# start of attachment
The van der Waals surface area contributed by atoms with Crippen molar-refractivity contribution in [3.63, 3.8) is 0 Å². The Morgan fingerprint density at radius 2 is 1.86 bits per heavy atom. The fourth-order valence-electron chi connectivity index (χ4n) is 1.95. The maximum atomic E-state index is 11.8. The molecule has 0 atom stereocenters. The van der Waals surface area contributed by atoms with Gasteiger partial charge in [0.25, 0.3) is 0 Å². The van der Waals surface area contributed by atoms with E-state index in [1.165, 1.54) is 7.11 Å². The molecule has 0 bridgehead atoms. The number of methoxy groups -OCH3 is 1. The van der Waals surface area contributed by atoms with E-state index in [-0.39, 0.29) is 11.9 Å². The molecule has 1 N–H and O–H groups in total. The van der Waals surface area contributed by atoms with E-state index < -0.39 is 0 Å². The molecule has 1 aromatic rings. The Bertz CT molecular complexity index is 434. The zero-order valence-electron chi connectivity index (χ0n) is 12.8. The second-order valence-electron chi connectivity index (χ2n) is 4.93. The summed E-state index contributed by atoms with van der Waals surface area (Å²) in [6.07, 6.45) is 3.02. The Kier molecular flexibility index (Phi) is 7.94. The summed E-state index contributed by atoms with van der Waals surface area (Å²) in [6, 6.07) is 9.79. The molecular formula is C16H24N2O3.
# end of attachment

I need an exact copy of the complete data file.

The van der Waals surface area contributed by atoms with Crippen molar-refractivity contribution in [3.63, 3.8) is 0 Å². The Morgan fingerprint density at radius 2 is 1.86 bits per heavy atom. The fourth-order valence-electron chi connectivity index (χ4n) is 1.95. The maximum atomic E-state index is 11.8. The molecule has 0 atom stereocenters. The van der Waals surface area contributed by atoms with Gasteiger partial charge in [0.25, 0.3) is 0 Å². The van der Waals surface area contributed by atoms with E-state index in [1.165, 1.54) is 7.11 Å². The molecule has 0 bridgehead atoms. The number of methoxy groups -OCH3 is 1. The van der Waals surface area contributed by atoms with E-state index in [-0.39, 0.29) is 11.9 Å². The molecule has 1 N–H and O–H groups in total. The van der Waals surface area contributed by atoms with E-state index < -0.39 is 0 Å². The molecule has 1 aromatic rings. The Bertz CT molecular complexity index is 434. The zero-order valence-electron chi connectivity index (χ0n) is 12.8. The second-order valence-electron chi connectivity index (χ2n) is 4.93. The summed E-state index contributed by atoms with van der Waals surface area (Å²) in [6.07, 6.45) is 3.02. The Kier molecular flexibility index (Phi) is 7.94. The summed E-state index contributed by atoms with van der Waals surface area (Å²) in [6, 6.07) is 9.79. The molecular formula is C16H24N2O3.